Stocks vs. Single Options vs. Option Spreads: What’s the Difference?

Do you know the difference between trading stocks, single options, and option spreads? The risk and return parameters between the three can be drastically different and it is important to understand the differences for your investment strategy. Let’s work though an example together, comparing the three investment methods performance using a 2% increase in the hypothetical stock, ABC, which has a current stock price of \$100. For this example, we’re going to ignore trading
fees and commissions.

Example 1: 10 shares of stock
A 2% increase in ABC from 100 to 102 would increase the value of 10 shares of stock from \$1,000 to \$1,020, a gain of \$20. Remember, to hold this position in a cash account, the holder of the shares would need to buy \$1,000 of ABC stock upfront.

Example 2: 1 ABC \$101 single call option
Let’s assume that this call option costs \$1.00 to put on and that we were at the expiration date. With the stock price gaining 2\$ to get to \$102, this call option would still be worth \$1 (\$102 stock price – \$101 strike price), leaving the holder of the call to breakeven. Not much excitement here, even though the stock price did in fact go up!.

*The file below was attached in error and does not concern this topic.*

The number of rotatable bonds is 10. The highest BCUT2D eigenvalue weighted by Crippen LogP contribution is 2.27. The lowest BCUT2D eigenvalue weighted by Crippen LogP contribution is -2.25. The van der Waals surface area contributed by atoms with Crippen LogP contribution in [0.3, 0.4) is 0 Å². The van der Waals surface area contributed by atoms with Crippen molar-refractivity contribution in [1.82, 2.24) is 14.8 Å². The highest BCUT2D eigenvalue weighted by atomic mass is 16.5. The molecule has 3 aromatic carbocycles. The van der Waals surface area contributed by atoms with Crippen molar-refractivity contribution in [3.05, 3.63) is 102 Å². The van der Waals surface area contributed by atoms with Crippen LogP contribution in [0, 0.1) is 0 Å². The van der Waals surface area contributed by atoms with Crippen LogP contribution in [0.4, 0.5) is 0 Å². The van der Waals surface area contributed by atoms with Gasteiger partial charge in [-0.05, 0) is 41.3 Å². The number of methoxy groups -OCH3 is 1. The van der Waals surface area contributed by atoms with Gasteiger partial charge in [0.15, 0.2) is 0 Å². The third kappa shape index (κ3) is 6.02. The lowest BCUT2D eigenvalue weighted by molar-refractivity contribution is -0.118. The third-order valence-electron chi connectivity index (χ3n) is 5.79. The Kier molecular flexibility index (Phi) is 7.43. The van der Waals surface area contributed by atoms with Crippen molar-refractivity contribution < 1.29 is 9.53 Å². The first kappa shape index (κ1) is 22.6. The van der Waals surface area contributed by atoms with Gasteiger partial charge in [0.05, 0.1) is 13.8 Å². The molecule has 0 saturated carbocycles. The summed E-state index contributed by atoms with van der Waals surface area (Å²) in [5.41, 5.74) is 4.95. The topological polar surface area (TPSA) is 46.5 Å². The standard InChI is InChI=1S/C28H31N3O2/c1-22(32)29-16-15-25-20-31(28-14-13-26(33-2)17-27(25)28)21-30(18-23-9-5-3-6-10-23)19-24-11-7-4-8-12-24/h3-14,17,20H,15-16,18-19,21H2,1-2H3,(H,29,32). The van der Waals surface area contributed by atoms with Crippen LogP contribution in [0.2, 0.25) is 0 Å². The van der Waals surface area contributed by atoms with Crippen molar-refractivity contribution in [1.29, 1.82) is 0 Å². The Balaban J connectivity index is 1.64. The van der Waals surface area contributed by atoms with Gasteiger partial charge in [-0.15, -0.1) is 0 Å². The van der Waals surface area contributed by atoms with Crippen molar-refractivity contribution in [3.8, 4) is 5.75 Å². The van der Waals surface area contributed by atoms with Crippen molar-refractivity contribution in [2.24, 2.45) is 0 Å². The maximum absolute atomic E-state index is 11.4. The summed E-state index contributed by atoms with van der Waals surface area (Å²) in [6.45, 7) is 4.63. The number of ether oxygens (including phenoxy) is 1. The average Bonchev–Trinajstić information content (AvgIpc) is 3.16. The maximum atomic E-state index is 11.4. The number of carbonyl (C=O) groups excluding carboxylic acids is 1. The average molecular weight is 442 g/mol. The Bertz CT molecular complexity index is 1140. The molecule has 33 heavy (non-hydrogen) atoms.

Example 3: 1 ABC \$101 / \$102 call spread
For this spread, we assume that we are using same call as above (\$101 call that costs \$1.00) and a \$102 call that we can sell for \$0.50, forming our \$101 / \$102 spread that we can put on for \$0.50. At expiration, this position is worth \$0.50, representing a 100% gain on our initial position. With the same move, the call spread has a significantly higher gain (\$50) and a much lower entry cost.

Here’s a snapshot of the returns of the hypothetical trade:
·       Example 1 (stock): 2% gain on \$1,000 entry cost (\$20 absolute gain)
·       Example 2 (single call): breakeven = no gain or loss on \$100 entry cost
·       Example 3 (call spread): 100% gain on \$50 entry cost (\$50 absolute gain)

Real-world examples may yield different results due to market pricing, but in
general these relationships will hold when comparing the three methods of trading.

Key takeaways: Stock trading costs the most and yields smaller percentage moves; single calls or puts are more expensive than spreads and have a higher breakeven (but also have the most upside); and option spreads have the lowest cost and lowest breakeven price.

While all three methods of trading can be appropriate depending on strategy and goals, it’s important to know the general differences and similarities! At Optionality, we feature a pre-packaged menu of option spreads, offering a ‘walled-garden’ approach to the trading experience. Highlighting the entry cost, max gain, and breakeven price for every trade, before execution. Check us out on the Appstore or Google Playstore!

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